It should be no surprise our favorite misanthropic clerk is on the internet saying that it is all lies, Ohio can't have a 36% higher excise tax rate.

He doesn't agree with two nationally recognized organizations respected in their field, published and quoted across the country because he is a clerk with years of experience running a registrar,stocking shelves and bagging....can't forget bagging. He doesn't know what went into their computations but since he can't duplicate it - it must be wrong.

It is said ignorance is no excuse but ignorance implies the ability to learn but not the opportunity. Stupidity is when you have the opportunity but choose not too, refuse or if it doesn't fit your limited preconceived knowledge as is the case here.

Anonymous said...

Hi guys! Misanthropic clerk here. I think all Albert has to do to prove me wrong is to take a random 750ml bottle of 80 proof whatever that wholesales for $20 and apply the tax rates from each state. If Ohio taxes comes out to be 32% higher than Pa he wins. Agreed? Seems simple enough. Bet he won't do it.

As far as the tax rate quoted by DISCUS I have no idea as to what their methodology used to convert our ad valorum tax to gallonage and it doesn't matter. Do the math above and you can plainly see something is wrong with it. Other evidence that Albert is hiding behind a questionable statistc is the fact that Pa collects over three times the alcohol excise tax as Ohio does. know Ohio loses a lot of sales to Pa border bleed but that can't be the only reason. Pa population is only 8% more than Ohio, that can't be it. Yet Albert maintains Ohio has higher taxes. We ask Albert to explain this. Bet he won't.

In the early days before the House got sick of Turzai and flushed his bill down to the Senate there was in the bill a proposal to change the 18% JFT to a gallonage tax. Using the sales statistics at the time for how much tax was collected and the amount of gallons that were sold of wine and spirits the consensus, agreed to by both sides of the debate was that spirits would have to be taxed at a minimum of $9.60 per gallon to stay revenue neutral. Go to the tax foundation site and you will see DISCUS calculates a Pa gallonage tax at $6.65. I ask Albert who is right. DISCUS or The privateers? This he might answer. He's got room to wiggle. First paragraph is pretty much put up or shut up. To answer the second Albert would get dizzy from spinning. Hope some else does the math in the first question cuz I doubt Albert is publishing his answers!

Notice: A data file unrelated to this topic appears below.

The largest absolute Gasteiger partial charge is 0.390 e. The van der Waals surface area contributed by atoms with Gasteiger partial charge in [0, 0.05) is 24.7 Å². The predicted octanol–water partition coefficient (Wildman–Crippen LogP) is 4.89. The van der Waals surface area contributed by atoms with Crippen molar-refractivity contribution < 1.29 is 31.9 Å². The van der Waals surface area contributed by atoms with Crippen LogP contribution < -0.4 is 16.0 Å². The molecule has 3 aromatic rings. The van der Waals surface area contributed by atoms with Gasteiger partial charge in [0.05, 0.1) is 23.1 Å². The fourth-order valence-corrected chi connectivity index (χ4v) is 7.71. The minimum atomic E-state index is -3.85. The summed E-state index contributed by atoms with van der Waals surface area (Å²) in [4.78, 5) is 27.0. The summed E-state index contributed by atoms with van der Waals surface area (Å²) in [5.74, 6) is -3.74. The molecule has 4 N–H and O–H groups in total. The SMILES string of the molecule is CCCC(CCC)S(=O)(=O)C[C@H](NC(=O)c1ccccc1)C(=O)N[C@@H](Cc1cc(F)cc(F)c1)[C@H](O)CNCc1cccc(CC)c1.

Have some more fun. Put the present tax structure to a bottle of wine. Ohio wine tax is currently 32 cents per gallon or about 7 cents per 750ml. Ours the 18% JFT. Lets say the bottle wholesales for five bucks. When you get the answer ask yourself how the Plcb manages to keep prices so competitive and benefit the taxpayers so much more than the Ohio system.

Final note. The Tax Foundation got the supposed Pa tax rate from DISCUS. So I'm only disagreeing with one national group and that is a the folks that represent the big distilleries. The distillers union so to speak. You know for a fact if you've done the math on a bottle of either spirits or wine that Pa has a higher tax rate than Ohio but still has competitive prices. And Albert knows it too, but he'll never admit it.

Your buddy, John Rz the M.C.
PS. Albert has a habit of asking questions and demanding answers when he's stuck in a corner. Won't work. Time for you to man up up give some answers yourself.

Albert Brooks said...

JohnRZ, gotta give you credit for trying but it goes back to ignorance or stupid. Since you do know how to use the internet, not well but well enough to come up with half an answer, it can't be ignorance so it must be something else.

John's statement of "I have no idea as to what their methodology used..." shows he can't logically or mathematically refute their claim because he doesn't know but then proceeds to tell us why it is wrong.

He then, almost but not quite, shows some of his reasoning without doing any actual work. That way if you made a mistake he can say it isn't his fault.

Odd how DISCUS was OK when he used the same to try an prove PA taxes aren't so high compared to other states but now they aren't to be trusted.

Since Ohio is also a control state it would seem that the comparison between PA and them should be done the same way but when you only know half the answer - you give half-assed answers as he is proving.